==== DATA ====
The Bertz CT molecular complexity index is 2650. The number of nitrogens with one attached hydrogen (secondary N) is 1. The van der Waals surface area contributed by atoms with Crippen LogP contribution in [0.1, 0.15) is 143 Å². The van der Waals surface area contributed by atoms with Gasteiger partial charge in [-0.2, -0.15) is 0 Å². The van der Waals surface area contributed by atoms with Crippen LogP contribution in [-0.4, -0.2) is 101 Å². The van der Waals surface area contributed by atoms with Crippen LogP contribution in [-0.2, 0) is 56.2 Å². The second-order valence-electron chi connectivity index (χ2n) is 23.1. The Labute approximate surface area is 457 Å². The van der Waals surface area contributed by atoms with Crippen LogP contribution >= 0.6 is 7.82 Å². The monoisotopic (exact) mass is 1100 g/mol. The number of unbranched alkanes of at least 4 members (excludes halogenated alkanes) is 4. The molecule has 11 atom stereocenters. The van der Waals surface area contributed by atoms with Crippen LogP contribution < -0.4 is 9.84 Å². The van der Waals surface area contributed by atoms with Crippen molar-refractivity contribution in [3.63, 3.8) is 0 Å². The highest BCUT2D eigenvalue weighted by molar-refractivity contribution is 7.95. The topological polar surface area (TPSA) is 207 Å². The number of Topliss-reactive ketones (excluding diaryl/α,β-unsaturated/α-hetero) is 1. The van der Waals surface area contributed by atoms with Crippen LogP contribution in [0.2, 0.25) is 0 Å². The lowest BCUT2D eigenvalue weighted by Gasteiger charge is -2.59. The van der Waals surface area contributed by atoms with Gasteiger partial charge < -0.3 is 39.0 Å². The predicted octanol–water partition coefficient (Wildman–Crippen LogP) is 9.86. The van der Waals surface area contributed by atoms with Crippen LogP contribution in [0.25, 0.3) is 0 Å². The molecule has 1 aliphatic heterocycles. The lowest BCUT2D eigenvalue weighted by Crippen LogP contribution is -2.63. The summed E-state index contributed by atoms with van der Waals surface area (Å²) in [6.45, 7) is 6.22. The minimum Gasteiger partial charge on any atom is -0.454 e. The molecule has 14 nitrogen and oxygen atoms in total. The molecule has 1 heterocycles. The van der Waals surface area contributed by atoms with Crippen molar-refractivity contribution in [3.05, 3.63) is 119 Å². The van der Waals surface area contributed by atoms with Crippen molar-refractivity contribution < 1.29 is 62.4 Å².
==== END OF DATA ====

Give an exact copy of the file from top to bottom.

The Bertz CT molecular complexity index is 2650. The number of nitrogens with one attached hydrogen (secondary N) is 1. The van der Waals surface area contributed by atoms with Crippen LogP contribution in [0.1, 0.15) is 143 Å². The van der Waals surface area contributed by atoms with Gasteiger partial charge in [-0.2, -0.15) is 0 Å². The van der Waals surface area contributed by atoms with Crippen LogP contribution in [-0.4, -0.2) is 101 Å². The van der Waals surface area contributed by atoms with Crippen LogP contribution in [-0.2, 0) is 56.2 Å². The second-order valence-electron chi connectivity index (χ2n) is 23.1. The Labute approximate surface area is 457 Å². The van der Waals surface area contributed by atoms with Crippen LogP contribution >= 0.6 is 7.82 Å². The monoisotopic (exact) mass is 1100 g/mol. The number of unbranched alkanes of at least 4 members (excludes halogenated alkanes) is 4. The molecule has 11 atom stereocenters. The van der Waals surface area contributed by atoms with Crippen LogP contribution < -0.4 is 9.84 Å². The van der Waals surface area contributed by atoms with Crippen molar-refractivity contribution in [3.63, 3.8) is 0 Å². The highest BCUT2D eigenvalue weighted by molar-refractivity contribution is 7.95. The topological polar surface area (TPSA) is 207 Å². The number of Topliss-reactive ketones (excluding diaryl/α,β-unsaturated/α-hetero) is 1. The van der Waals surface area contributed by atoms with Crippen LogP contribution in [0.2, 0.25) is 0 Å². The lowest BCUT2D eigenvalue weighted by Gasteiger charge is -2.59. The van der Waals surface area contributed by atoms with Gasteiger partial charge < -0.3 is 39.0 Å². The predicted octanol–water partition coefficient (Wildman–Crippen LogP) is 9.86. The van der Waals surface area contributed by atoms with Crippen LogP contribution in [0.25, 0.3) is 0 Å². The molecule has 1 aliphatic heterocycles. The lowest BCUT2D eigenvalue weighted by Crippen LogP contribution is -2.63. The summed E-state index contributed by atoms with van der Waals surface area (Å²) in [6.45, 7) is 6.22. The minimum Gasteiger partial charge on any atom is -0.454 e. The molecule has 14 nitrogen and oxygen atoms in total. The molecule has 1 heterocycles. The van der Waals surface area contributed by atoms with Crippen molar-refractivity contribution in [3.05, 3.63) is 119 Å². The van der Waals surface area contributed by atoms with Crippen molar-refractivity contribution < 1.29 is 62.4 Å².